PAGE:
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About mathematics sense

  1. Feb 13, 2014 #1
    When I am studying mathematics, I missed a problem.
    I am considering what mathematics sense is.
    Can you answer this question?
    To be called that you have mathematics sense, what can I do?
    Is some sense of mathematics required to learn mathematics deeply and understand it?
    And what is mathematics sense?
    I'll be grateful if you answer me.
  2. jcsd
  3. Feb 13, 2014 #2

    Simon Bridge

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    You have "math sense" if you have an intuitive understanding or "feel" or talent for mathematics.
    You know if you have this talent if you find math problems quite easy when the people around you find them difficult. If you look at a math problem you have not seen before and experience a feeling, physical or emotional, that pushes you towards a strategy that helps solve the problem - then you have it.

    Most students either have it or not by the time they graduate high school but it is possible to learn it.
    Some people develope one over time. For a lot of people it is like learning to whistle - you struggle and struggle and suddenly you "get" it.

    It has no formal definition.
  4. Feb 13, 2014 #3
    Thank you for advice

    Thank you fo advice. You mean that math sense can be improved? Maybe I don't have it yet.Because my knowledge or skill to think or understand math problem deeply is not enough yet. But, if I think problem seriously or struggle to solve a problem many times, then can I get some math sense maybe?
  5. Feb 13, 2014 #4

    Simon Bridge

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    That's right - it comes with time and improves with use.
    It is possible that some people never get it very much - like some people never learn to whistle - but remember that everyone struggles with math sometimes and everyone always struggles when they are first learning.\
  6. Feb 13, 2014 #5


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    Practice, practice, practice. There are no short cuts.

    I remember when I was first learning algebra, I watched the teacher solve problems using ingenious methods that seemed like tricks. It made me angry and frustrated because I knew I could not have figured that out all by myself.

    For example, the first time I saw "completing the square" I was bewildered at how anyone could have thought of it!

    But then I changed my attitude. I saw these "tricks" as tools -- tools I could own, tools I could put in my math "tool box". Making these tools your own comes through practice, though.
  7. Feb 13, 2014 #6

    Simon Bridge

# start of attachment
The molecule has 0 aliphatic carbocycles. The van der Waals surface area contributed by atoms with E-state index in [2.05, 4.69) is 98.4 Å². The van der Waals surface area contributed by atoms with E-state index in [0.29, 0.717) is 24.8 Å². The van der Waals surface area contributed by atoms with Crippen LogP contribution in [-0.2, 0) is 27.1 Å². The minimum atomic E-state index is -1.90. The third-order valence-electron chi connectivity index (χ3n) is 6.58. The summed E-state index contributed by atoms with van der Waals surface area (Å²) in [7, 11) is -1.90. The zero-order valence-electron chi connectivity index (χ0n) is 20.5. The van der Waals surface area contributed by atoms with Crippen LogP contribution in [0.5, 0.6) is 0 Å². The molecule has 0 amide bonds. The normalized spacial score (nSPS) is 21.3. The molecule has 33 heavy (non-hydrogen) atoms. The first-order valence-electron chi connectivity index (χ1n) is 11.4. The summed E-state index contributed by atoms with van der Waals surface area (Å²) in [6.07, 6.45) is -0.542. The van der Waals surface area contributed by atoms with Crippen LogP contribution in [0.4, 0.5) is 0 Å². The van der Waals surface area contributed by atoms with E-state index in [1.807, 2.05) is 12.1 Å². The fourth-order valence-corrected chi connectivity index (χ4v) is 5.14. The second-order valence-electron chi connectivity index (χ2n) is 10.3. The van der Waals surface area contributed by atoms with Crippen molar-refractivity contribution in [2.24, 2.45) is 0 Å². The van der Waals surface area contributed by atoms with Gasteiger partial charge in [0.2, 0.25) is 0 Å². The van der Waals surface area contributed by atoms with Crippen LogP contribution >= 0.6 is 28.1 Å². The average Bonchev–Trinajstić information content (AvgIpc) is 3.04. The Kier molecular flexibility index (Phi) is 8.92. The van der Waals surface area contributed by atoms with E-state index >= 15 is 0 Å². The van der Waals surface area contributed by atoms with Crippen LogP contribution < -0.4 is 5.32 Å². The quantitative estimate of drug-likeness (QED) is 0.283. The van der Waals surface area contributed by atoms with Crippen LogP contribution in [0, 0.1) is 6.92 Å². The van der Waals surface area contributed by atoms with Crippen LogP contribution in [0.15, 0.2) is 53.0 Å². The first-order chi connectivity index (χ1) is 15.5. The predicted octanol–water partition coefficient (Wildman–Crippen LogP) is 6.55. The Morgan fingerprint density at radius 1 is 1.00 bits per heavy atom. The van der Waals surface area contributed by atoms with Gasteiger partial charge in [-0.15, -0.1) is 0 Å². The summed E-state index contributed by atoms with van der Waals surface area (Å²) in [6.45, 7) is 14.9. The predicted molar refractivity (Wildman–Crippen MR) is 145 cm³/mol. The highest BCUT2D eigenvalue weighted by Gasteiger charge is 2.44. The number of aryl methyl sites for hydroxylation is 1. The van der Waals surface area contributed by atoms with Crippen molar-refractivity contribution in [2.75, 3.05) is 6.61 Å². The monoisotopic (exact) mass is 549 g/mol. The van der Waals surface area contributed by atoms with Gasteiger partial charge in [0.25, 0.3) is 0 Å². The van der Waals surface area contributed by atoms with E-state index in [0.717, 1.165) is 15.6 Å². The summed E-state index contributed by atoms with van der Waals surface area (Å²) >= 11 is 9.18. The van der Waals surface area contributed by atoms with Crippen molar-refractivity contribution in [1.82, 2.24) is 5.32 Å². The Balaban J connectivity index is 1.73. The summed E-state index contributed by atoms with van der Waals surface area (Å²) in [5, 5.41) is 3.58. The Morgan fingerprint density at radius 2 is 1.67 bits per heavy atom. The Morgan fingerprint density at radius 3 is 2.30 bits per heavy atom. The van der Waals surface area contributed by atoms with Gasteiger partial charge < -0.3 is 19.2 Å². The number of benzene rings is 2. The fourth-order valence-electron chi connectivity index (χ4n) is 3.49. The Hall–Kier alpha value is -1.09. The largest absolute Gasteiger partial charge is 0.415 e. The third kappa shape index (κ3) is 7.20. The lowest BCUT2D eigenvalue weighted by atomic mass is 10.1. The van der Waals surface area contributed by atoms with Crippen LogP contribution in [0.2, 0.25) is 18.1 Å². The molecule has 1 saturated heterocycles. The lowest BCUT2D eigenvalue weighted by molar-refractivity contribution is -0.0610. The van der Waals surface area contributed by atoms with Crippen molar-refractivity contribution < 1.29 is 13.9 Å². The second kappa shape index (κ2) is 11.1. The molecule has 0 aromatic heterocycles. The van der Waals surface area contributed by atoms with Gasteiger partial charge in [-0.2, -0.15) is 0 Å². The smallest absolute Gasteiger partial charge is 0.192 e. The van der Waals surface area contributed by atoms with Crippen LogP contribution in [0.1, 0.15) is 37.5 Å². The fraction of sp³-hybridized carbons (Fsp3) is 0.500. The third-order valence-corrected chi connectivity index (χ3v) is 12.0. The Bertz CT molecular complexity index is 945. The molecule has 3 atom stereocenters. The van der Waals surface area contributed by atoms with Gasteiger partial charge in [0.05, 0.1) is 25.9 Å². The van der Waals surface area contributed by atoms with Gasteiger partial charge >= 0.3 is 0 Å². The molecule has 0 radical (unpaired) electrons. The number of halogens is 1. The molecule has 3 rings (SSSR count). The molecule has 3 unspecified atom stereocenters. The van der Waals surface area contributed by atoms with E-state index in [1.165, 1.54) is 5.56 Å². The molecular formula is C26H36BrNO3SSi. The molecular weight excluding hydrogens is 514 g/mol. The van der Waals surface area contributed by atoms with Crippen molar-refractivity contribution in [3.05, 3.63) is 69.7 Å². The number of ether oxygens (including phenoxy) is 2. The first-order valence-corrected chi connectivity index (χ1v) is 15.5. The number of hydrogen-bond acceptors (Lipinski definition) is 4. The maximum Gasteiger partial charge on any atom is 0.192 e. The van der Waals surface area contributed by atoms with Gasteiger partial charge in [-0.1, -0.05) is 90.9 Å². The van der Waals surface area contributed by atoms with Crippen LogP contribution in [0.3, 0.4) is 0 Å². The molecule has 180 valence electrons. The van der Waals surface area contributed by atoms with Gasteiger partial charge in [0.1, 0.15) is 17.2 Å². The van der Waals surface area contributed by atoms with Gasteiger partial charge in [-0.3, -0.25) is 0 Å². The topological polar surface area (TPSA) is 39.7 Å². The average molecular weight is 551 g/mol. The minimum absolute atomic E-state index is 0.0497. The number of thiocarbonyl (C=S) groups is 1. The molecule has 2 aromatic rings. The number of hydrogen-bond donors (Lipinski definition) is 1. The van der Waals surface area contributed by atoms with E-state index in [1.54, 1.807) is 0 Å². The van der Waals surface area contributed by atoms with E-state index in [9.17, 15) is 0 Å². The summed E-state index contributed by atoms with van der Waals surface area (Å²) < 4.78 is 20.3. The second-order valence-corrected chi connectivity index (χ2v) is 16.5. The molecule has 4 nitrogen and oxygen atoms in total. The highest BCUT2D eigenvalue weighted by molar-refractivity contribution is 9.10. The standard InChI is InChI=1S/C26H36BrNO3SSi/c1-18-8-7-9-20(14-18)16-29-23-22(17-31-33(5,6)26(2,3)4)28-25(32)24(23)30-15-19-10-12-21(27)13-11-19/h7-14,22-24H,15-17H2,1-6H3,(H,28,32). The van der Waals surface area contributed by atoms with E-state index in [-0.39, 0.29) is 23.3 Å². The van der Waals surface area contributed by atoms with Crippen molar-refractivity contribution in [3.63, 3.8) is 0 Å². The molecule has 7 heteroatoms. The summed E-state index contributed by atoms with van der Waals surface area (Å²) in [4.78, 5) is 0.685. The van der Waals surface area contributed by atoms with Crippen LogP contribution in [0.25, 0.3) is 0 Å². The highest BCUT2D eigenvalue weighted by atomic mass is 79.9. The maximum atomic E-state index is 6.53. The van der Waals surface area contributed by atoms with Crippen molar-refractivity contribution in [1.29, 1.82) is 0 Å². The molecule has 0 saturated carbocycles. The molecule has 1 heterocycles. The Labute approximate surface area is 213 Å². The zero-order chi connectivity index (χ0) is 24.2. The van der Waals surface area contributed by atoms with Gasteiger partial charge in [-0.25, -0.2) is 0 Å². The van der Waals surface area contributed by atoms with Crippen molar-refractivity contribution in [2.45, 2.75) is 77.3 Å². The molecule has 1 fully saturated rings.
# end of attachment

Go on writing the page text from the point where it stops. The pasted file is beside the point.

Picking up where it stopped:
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    Yeah - one of the frustrating learning math is how methods get taught without the "how would anyone figure that out".

    With experience you can figure out how anyone would figure about completing the square - why that may look like a good thing to try if you'd never seen it before - but you are right: you don't need to know because someone else already figured it out. We get to use their results as building blocks for our own. We can trust their results because we have a proof available ...

    However, sometimes I have taken a bit of time to show students how some of the more "magic" or clever proofs can be obtained by the messier process of using even simpler results, playing around, and looking for patterns.

    When I see questions like above I wonder sometimes if the querant is suffering through an old-style math course which just involves memorizing definitions and then crunching through endless exercises. Common enough in High School - I never got math before college where teachers were more interested in thought processes than answers.

    You gotta do the exercises, don't get me wrong, but you also have to see past them to get at the math.
  8. Feb 14, 2014 #7
    Thank you for advice

    Thank you for advice! I will practice, practice, practice! Somehow I don't feel any hesitation to start to study math. It easy to start studying math for me so far. The time is passed rapidly when I am studying math. Maybe it is because I am still in beginner level in math. When struggling against math problem will come some time. I hope I can bear it and continue study math. I need mathematics to understand physics or another phenomena. I will understand mathematics deeply, I must do it. Even I am still beginner. By the way I am a Japanese student, can you understand my English? I am always feeling sorry for my poor English. Why I want to study mathematics or physics or other science sujects in English is to discuss about these subject with you or question to you in English, becauuse Japanese web site is not so good.